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Wednesday, November 6, 2013

Remembering their voices

Having been laid up with both a virus and a stomach bug for the last week, I needed some company during my long sessions lying on the couch. Naturally I turned to my bookshelf to find something I hadn't devoured quite yet. As of last night, I've read 1024 pages this week: a non-fiction account of WWII, and Sepulchre, a page turning, run-of-the-mill novel set in France.

The highlight was definitively the WWII book. While I do love history, wars have never been of particular interest to me, and I’m not exactly sure how this book landed on my shelf. Possibly from one of my British Council colleagues who, upon leaving, distributed their book collection. Or it may have come from a vide grenier (garage sale) we went to last summer and found a treasure trove of National Geographics and books in English. Regardless, I’m glad this one found its way here.

Forgotten Voices of the Second World War, compiled and edited by Max Arthur, is 474 pages of extraordinary detail and heart wrenching realism in the form of oral account of survivors of WWII. As told by British schoolchildren, Americans on the Italian front, prisoners of war in Japanese camps and even German Luftwaffe pilots, each account jumps out at you from the page, and the book goes by incredibly quickly. These narratives are stored in the Imperial War Museum Sound Archives, and Arthur managed to tie them together to make a chronological and personal, if somewhat incomplete, account of WWII. The pictures chosen to illustrate the book amplify its impact, often official portraits of the very same people whose words you are reading, or scenes of daily life during the war.

[page 24, taken from Amazon Look Inside!]

I found it refreshingly interesting to read about the war from a mostly British perspective; the only instance where mostly American soldiers were interviewed was during the Italian campaign, otherwise it was strictly focused on where the Brits were involved. I never knew there was a significant campaign in Myanmar (then-Burma) against the Japanese, with many Indian soldiers fighting alongside the British, and another in North Africa.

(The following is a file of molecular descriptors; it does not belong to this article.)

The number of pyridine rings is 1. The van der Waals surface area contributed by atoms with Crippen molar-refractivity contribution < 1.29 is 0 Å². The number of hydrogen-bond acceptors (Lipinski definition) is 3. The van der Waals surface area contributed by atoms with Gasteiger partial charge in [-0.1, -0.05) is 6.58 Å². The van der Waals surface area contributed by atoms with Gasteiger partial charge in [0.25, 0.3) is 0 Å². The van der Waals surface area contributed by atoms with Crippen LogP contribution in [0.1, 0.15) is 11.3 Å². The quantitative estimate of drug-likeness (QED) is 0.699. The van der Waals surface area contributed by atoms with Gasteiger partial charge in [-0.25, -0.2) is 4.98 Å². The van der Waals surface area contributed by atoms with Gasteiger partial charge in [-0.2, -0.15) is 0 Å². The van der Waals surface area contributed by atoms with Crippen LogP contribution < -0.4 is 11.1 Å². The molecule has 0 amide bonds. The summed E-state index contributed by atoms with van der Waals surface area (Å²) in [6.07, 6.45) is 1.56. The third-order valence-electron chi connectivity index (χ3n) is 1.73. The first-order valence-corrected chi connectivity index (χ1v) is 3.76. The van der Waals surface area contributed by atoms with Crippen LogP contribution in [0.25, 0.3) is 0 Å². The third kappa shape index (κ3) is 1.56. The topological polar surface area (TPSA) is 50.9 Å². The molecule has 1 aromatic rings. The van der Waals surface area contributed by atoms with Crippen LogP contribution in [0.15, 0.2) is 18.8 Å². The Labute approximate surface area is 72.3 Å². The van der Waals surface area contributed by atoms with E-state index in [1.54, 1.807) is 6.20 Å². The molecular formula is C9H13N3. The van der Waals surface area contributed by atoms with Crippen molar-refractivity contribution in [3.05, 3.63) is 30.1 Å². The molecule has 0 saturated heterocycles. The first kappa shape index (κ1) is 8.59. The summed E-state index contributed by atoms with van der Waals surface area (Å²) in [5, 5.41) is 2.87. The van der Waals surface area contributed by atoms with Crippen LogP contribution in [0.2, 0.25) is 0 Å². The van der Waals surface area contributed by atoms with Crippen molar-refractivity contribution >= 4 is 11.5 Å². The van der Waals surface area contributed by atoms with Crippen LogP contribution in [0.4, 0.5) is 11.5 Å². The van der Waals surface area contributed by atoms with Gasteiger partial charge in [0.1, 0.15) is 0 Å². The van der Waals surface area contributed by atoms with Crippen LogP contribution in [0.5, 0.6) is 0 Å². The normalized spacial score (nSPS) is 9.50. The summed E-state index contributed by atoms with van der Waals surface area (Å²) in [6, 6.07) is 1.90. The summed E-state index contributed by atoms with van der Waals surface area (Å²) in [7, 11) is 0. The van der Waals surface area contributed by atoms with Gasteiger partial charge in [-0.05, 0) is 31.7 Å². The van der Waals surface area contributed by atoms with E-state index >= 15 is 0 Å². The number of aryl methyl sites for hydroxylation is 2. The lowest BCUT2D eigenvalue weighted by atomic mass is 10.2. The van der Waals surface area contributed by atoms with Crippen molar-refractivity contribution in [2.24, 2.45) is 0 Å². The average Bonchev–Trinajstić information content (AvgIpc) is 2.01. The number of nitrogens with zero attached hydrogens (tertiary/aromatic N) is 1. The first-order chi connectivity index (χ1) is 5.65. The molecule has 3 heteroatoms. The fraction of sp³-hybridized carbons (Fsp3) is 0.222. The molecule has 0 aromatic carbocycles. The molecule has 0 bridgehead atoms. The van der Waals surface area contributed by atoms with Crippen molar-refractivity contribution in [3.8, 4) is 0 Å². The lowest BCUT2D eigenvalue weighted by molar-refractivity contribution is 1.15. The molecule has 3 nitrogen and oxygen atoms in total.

Aside from the historical tidbits that I appreciated, the voices of those interviewed come out loud and clear; it so often seemed they were relating things that happened just the other day, not decades prior. The individuality of the events experienced by common people simply trying to make it through the war was incredibly powerful. Commoners make up the world but don’t often make up the history books.

[page 8, taken from Amazon Look Inside!]

More compelling than anything I can say, here are a few vignettes:

Karin Busch                                                      
German schoolgirl in Dresden                                                                    
As America came into the war and things became harder for the German people, the more resolved the German population became. People felt that the war had to be won. German people were not politically free-thinking. In England, everyone had their newspaper, people read papers with opposing views, people discussed politics in the pub and people generally tried to form their own opinions. In Germany, it was far more important that one’s house was kept tidy. All politics was left to the politicians, so the country and the mass of people followed their leader. [page 155]

Sword Beach, 8.40 am, D-Day. Commandos of the 1st Special Service Brigade land at the La Brèche area, accompanied by Brigadier the Lord Lovat to the right of the column and, nearest to the camera, still aboard, the  brigade bagpiper, Bill Millan. [page 317]

Private James Bramwell
224 Parachute Field Ambulance, RAMC  [fighting in Normandy]                              A chap was brought in with the top of his head blown off, brains spilling out into the stretcher. The MO look one look at him. I said, “Is there anything we can do?” He shrugged. So I gave him a lethal shot of morphine. When the MO came back, I told him what I’d done. He said, “It’s OK, you did quite right. There was nothing we could do.” I’m sure there were many others like these, but we did not talk about them. [page 333]

[page 20, taken from Amazon Look Inside!]
Sylvia Townson                                                                                             Civilian in London     
We had a party on VE day. They must have closed off Fernhead Street because they had a bonfire in the middle of the road. There was lots of food because everyone gave something towards it off their coupons. I remember my father entered me for the talent contest. I belted out “You are my Sunshine”. I came second. [page 431]

1 comment:

  1. Very interesting. Great way for a book to to bring history alive. Dad and I have just finished listening to Sword of Honour by Waugh, on Audible. It brought me faces of WWII I didn't know of before. Even if fiction, he drew the war scenes from his own WWII experience. I didn't like the book as much as dad did. There was a cynicism in the writing that didn't appeal to me, but some characters were unforgettable.